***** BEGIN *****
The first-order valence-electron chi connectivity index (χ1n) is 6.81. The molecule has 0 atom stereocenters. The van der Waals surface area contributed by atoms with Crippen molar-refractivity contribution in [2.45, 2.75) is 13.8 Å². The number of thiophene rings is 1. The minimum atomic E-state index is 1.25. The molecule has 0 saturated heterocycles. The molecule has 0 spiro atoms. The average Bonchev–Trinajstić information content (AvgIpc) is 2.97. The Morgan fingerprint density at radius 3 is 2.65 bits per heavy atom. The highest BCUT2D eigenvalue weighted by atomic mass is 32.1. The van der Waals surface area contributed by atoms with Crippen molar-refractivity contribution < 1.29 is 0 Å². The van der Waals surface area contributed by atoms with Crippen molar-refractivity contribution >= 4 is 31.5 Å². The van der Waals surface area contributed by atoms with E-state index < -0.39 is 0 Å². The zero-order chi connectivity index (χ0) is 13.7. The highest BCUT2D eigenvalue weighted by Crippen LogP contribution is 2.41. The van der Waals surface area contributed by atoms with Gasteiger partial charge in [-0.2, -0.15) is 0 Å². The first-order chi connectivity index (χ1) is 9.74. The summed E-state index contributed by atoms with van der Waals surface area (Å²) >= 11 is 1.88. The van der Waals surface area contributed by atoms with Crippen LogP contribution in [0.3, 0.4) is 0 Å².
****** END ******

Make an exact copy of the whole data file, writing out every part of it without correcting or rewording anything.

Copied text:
The first-order valence-electron chi connectivity index (χ1n) is 6.81. The molecule has 0 atom stereocenters. The van der Waals surface area contributed by atoms with Crippen molar-refractivity contribution in [2.45, 2.75) is 13.8 Å². The number of thiophene rings is 1. The minimum atomic E-state index is 1.25. The molecule has 0 saturated heterocycles. The molecule has 0 spiro atoms. The average Bonchev–Trinajstić information content (AvgIpc) is 2.97. The Morgan fingerprint density at radius 3 is 2.65 bits per heavy atom. The highest BCUT2D eigenvalue weighted by atomic mass is 32.1. The van der Waals surface area contributed by atoms with Crippen molar-refractivity contribution < 1.29 is 0 Å². The van der Waals surface area contributed by atoms with Crippen molar-refractivity contribution >= 4 is 31.5 Å². The van der Waals surface area contributed by atoms with E-state index < -0.39 is 0 Å². The zero-order chi connectivity index (χ0) is 13.7. The highest BCUT2D eigenvalue weighted by Crippen LogP contribution is 2.41. The van der Waals surface area contributed by atoms with Gasteiger partial charge in [-0.2, -0.15) is 0 Å². The first-order chi connectivity index (χ1) is 9.74. The summed E-state index contributed by atoms with van der Waals surface area (Å²) >= 11 is 1.88. The van der Waals surface area contributed by atoms with Crippen LogP contribution in [0.3, 0.4) is 0 Å².